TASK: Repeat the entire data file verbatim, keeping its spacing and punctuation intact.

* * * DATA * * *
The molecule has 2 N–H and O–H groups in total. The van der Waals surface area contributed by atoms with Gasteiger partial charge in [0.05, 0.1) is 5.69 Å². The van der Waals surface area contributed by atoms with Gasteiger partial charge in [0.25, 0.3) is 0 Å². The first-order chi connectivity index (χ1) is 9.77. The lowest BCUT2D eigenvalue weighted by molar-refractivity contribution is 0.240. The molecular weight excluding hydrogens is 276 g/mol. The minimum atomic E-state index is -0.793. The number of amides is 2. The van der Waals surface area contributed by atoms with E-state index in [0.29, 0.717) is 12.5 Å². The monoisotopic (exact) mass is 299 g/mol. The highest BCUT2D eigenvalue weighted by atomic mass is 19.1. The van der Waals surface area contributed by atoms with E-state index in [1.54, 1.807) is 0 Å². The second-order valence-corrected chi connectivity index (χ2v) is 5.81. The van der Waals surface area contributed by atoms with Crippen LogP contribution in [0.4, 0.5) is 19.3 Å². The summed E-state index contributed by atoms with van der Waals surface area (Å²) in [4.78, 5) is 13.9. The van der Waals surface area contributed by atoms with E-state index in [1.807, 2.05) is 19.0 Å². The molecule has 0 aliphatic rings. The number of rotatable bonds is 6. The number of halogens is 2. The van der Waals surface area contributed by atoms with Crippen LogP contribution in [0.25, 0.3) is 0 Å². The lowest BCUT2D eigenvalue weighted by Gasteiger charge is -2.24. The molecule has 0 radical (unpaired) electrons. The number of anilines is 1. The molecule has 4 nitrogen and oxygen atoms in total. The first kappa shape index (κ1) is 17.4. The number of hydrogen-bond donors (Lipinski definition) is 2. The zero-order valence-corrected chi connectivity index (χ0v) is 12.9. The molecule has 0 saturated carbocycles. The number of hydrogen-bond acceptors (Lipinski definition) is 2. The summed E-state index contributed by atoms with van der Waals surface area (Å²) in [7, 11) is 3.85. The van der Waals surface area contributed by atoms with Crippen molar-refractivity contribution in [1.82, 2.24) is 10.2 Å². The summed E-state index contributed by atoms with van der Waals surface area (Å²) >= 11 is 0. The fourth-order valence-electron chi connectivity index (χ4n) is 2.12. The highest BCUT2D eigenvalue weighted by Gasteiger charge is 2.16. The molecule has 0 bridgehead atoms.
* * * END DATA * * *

The molecule has 2 N–H and O–H groups in total. The van der Waals surface area contributed by atoms with Gasteiger partial charge in [0.05, 0.1) is 5.69 Å². The van der Waals surface area contributed by atoms with Gasteiger partial charge in [0.25, 0.3) is 0 Å². The first-order chi connectivity index (χ1) is 9.77. The lowest BCUT2D eigenvalue weighted by molar-refractivity contribution is 0.240. The molecular weight excluding hydrogens is 276 g/mol. The minimum atomic E-state index is -0.793. The number of amides is 2. The van der Waals surface area contributed by atoms with E-state index in [0.29, 0.717) is 12.5 Å². The monoisotopic (exact) mass is 299 g/mol. The highest BCUT2D eigenvalue weighted by atomic mass is 19.1. The van der Waals surface area contributed by atoms with E-state index in [1.54, 1.807) is 0 Å². The second-order valence-corrected chi connectivity index (χ2v) is 5.81. The van der Waals surface area contributed by atoms with Crippen LogP contribution in [0.4, 0.5) is 19.3 Å². The summed E-state index contributed by atoms with van der Waals surface area (Å²) in [4.78, 5) is 13.9. The van der Waals surface area contributed by atoms with E-state index in [1.807, 2.05) is 19.0 Å². The molecule has 0 aliphatic rings. The number of rotatable bonds is 6. The number of halogens is 2. The van der Waals surface area contributed by atoms with Crippen LogP contribution in [0.25, 0.3) is 0 Å². The lowest BCUT2D eigenvalue weighted by Gasteiger charge is -2.24. The molecule has 0 radical (unpaired) electrons. The number of anilines is 1. The molecule has 4 nitrogen and oxygen atoms in total. The first kappa shape index (κ1) is 17.4. The number of hydrogen-bond donors (Lipinski definition) is 2. The zero-order valence-corrected chi connectivity index (χ0v) is 12.9. The molecule has 0 saturated carbocycles. The number of hydrogen-bond acceptors (Lipinski definition) is 2. The summed E-state index contributed by atoms with van der Waals surface area (Å²) in [7, 11) is 3.85. The van der Waals surface area contributed by atoms with Crippen molar-refractivity contribution in [1.82, 2.24) is 10.2 Å². The summed E-state index contributed by atoms with van der Waals surface area (Å²) >= 11 is 0. The fourth-order valence-electron chi connectivity index (χ4n) is 2.12. The highest BCUT2D eigenvalue weighted by Gasteiger charge is 2.16. The molecule has 0 bridgehead atoms.